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Cancer Vaccines
Updated: 08/26/2004


Ovarian Cancer Research Notebook.

Ovarian Cancer Research Notebook.


Vaccine for Cervical Cancer on the Horizon.

ABC News.

2002;August 1, 2002

Cancer vaccine competition wide open as agents move rapidly into clinical arena.


J Natl Cancer Inst. 1999;1999 Feb 17 17

Health: Cervical Cancer Vaccine on the Way.

BBC News.

BBC News. 1999

Biomira. News Release: Theratope Vaccine Featured on ABC Lifetime Cable Television Special 1999.


Biomira News Release: Theratope Vaccine Featured on ABC Lifetime Cable Television Special 1999 (Http://Www Biomira Com/News/DetailNewsRelease/67/). 1999

Colon Cancer Vaccine Ready to Test 2000.

Bonfield T.


Vaccines for Ovarian Carcinoma.

Butts CS.

Cancer Control. 1999 Jul; 6(4):335-42.

BACKGROUND: Metastasis to the abdominal cavity is the primary cause of morbidity and mortality in patients with ovarian cancer. Beyond surgery and chemotherapy combinations, strategies that target tumor cells in vivo are being investigated, such as the use of recombinant cytokines to up-regulate or modulate the cell-mediated or humoral immune response. METHODS: The authors report on their experience with tumor vaccines, including first-generation vaccines, peptide vaccines, and polynucleotide vaccines, in the treatment of ovarian cancer. RESULTS: Cytokines may stimulate proliferation or activation of effector cells that mediate either major histocompatibility restricted cytotoxicity (adaptive immunity) or natural (innate) immunity. Cytokines are often pleiotropic, and their effects may depend on concentration, scheduling, and responsiveness of the cell populations to which they are directed. They also have been used to enhance the efficacy of tumor vaccines that have reached a higher level of sophistication. Recently designed tumor vaccines are capable of stimulating antitumor immune responses that recognize tumor cell epitopes or that have the potential to act synergistically with cytokines such as interleukin-2 and interleukin-12. CONCLUSIONS: Enthusiasm for antitumor vaccine strategies is supported by accumulating clinical reports of responses following treatments using a variety of vaccines. Additional research is needed to determine optimum vaccine approaches for the treatment or prevention of ovarian cancer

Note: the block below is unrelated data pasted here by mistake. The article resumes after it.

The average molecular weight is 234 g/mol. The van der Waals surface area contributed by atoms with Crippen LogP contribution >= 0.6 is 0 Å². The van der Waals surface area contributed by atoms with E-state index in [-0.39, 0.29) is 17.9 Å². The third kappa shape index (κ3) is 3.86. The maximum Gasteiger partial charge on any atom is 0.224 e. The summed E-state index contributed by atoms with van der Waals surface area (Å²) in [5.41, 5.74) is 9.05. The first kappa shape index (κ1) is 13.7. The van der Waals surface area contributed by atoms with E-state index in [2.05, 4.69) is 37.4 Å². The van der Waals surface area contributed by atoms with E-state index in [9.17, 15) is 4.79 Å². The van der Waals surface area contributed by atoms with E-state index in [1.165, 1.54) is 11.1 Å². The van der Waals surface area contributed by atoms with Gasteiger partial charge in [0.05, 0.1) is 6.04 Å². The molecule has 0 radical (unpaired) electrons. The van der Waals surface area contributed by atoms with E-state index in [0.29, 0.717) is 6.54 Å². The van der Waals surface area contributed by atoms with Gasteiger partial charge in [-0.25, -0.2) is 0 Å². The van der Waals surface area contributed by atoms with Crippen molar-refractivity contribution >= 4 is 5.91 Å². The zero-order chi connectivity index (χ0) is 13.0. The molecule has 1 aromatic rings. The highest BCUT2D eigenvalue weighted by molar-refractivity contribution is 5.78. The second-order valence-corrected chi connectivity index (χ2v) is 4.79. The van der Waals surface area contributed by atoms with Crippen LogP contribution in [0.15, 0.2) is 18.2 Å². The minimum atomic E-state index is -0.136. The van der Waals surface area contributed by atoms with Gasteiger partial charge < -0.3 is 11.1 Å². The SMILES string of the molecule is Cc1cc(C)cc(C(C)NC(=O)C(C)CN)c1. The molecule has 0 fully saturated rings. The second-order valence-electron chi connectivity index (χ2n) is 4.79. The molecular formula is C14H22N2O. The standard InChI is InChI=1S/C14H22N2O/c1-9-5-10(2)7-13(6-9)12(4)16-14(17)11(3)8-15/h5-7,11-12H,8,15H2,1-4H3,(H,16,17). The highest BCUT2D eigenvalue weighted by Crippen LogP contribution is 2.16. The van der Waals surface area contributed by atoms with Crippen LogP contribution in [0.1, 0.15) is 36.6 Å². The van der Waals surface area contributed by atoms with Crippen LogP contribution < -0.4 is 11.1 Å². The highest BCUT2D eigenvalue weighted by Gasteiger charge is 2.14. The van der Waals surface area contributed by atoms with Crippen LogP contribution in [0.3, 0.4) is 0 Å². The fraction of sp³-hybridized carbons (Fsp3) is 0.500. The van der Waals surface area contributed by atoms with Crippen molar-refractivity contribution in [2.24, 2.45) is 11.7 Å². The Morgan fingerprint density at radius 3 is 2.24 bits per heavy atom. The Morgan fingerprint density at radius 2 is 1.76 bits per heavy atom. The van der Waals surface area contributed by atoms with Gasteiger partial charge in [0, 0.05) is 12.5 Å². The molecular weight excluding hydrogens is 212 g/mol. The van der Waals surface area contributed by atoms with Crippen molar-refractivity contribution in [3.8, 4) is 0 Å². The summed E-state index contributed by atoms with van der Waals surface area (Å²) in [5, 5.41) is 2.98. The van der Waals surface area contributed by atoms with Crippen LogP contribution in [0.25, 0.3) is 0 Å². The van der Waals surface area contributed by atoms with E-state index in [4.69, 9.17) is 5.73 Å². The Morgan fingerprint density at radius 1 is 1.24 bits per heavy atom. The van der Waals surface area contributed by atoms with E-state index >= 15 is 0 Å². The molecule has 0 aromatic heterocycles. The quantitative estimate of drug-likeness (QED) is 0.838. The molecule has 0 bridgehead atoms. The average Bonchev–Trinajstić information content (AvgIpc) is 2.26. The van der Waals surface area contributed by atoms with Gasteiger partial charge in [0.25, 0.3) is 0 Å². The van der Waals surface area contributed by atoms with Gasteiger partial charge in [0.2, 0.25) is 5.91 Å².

The beginning of the end for cervical cancer?

Crum CP.

N Engl J Med. 2002 Nov 21; 347(21):1703-5.

Dendritic Cell Immunotherapy May Provide Cancer Patients with a Vaccine to Combat Malignant Brain Tumors 1999.


(Http://Www Sciencedaily Com/Releases/1999/01/990125073302 Htm). 1999

The use of vaccines in the prevention and treatment of cervical cancer.

Davidson EJ, Kitchener HC, Stern PL.

Clin Oncol (R Coll Radiol ). 2002 Jun; 14(3):193-200.

The close association between high risk HPV infection and cervical carcinoma has provided the impetus for the development of prophylactic and therapeutic vaccination schedules. An effective prophylactic vaccine would obviate the need for population-based cervical screening programmes, while therapeutic vaccination might provide an effective adjunct to or replacement for conventional treatment for benign and malignant cervical disease. While the challenges associated with the design and implemention of immunotherapies are numerous, optimism remains high and it is expected that the next few decades will witness a revolutionary change in the way we treat cervical cancer and its premalignant lesions. A papillomavirus vaccine that prevented HPV infection on the one hand and acted against established disease on the other, would have a profound impact on one of the major cancers affecting women globally